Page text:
Having surgery on your spine probably wasn’t something you entered into lightly, but the struggle to move without back pain or neck pain drove you to this decision, and your hopes were high. Unfortunately, things didn’t go as planned, and you still struggle.
The fact is that more than half of spine surgeries are successful, but that leaves a fair number of surgeries that don’t succeed the first time around, putting surgery back on the table.
The team of spine health experts here at Texas Spine Consultants, including Michael Hennessy, MD, Chester Donnally, MD, Heidi Lee, MD, Andrew Park, MD, and Robert Viere, MD, understand how frustrating it can be to contemplate revision surgery. In most cases, this need stems from circumstances that are hard to control, and our goal, as always, is to relieve your pain and restore your quality of life.
Let’s take a look at when revision spine surgery might be a good option.
Why another spine surgery?
There are several reasons why spine surgeries can fail, and we want to review a few of the more common here.
Failed back surgery
You might need a revision spine surgery if the original surgery failed to relieve your symptoms. Called failed back surgery syndrome, the surgery missed its mark, and you did not experience a reduction in symptoms of at least 50%. Despite the name, this also includes neck surgeries.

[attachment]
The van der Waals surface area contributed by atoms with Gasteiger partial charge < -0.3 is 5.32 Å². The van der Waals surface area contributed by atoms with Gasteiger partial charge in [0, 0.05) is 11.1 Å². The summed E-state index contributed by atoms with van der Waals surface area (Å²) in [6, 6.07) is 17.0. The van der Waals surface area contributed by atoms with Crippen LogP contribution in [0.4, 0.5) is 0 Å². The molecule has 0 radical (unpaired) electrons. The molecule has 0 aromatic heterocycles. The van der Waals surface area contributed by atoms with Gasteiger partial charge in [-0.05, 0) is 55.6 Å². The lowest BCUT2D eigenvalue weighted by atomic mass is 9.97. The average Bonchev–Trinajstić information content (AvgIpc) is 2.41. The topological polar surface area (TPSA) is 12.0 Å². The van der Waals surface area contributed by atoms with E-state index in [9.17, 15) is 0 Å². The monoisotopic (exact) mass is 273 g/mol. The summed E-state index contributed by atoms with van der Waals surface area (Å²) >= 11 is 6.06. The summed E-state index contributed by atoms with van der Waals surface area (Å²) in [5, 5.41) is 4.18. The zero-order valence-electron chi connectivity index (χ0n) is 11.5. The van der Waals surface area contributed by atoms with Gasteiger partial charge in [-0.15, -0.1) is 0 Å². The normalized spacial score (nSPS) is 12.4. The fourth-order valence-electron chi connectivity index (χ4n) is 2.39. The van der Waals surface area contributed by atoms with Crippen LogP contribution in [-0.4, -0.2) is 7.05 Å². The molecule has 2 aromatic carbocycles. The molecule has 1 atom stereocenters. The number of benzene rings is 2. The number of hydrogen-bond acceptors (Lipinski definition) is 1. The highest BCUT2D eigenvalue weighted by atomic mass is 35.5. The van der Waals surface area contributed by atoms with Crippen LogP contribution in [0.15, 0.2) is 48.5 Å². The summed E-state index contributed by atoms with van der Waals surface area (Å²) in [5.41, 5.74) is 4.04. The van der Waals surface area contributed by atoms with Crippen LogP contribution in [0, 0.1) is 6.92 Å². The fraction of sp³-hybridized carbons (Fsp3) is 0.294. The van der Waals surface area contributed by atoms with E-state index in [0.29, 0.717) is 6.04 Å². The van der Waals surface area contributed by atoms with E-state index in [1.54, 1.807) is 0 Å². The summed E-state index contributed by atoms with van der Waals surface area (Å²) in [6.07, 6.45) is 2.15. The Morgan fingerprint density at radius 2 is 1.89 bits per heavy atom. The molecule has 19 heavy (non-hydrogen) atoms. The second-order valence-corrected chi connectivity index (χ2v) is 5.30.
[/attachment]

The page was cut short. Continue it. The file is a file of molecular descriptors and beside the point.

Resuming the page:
Adjacent segment disease
This potential complication occurs sometime after your original surgery, in most cases, a spinal fusion. Fusing two vertebrae together can place more pressure on the vertebral segments above and below the fused segment. As a result, these areas can wear down more quickly and lead you back into discomfort.
This condition is where your bones don’t fuse together — bone nonunion. In terms of spine surgery, it typically means that the two vertebrae didn’t fuse properly.
If you have osteoporosis, it can greatly impact your results after spine surgery and accelerate post-surgical issues.
Outside of these issues, if you have a pre-existing condition like diabetes, you’re more at risk for needing reoperation.
Getting another spine surgery
If your original spine surgery isn’t working out as you’d hoped, we want to assure you that we will do everything in our power to get you to your goals. Of course, we can try nonsurgical approaches first, such as physical therapy, to see if we can’t make some improvements.
If, despite our best efforts, you’re still in pain and your movements are limited, it might be time to consider another spine surgery. Naturally, undergoing revision spine surgery is entirely your choice, and we’re here to guide you.
To meet with one of our spine health experts to learn more about your options, please contact one of our offices in Addison or Plano, Texas, to schedule a consultation.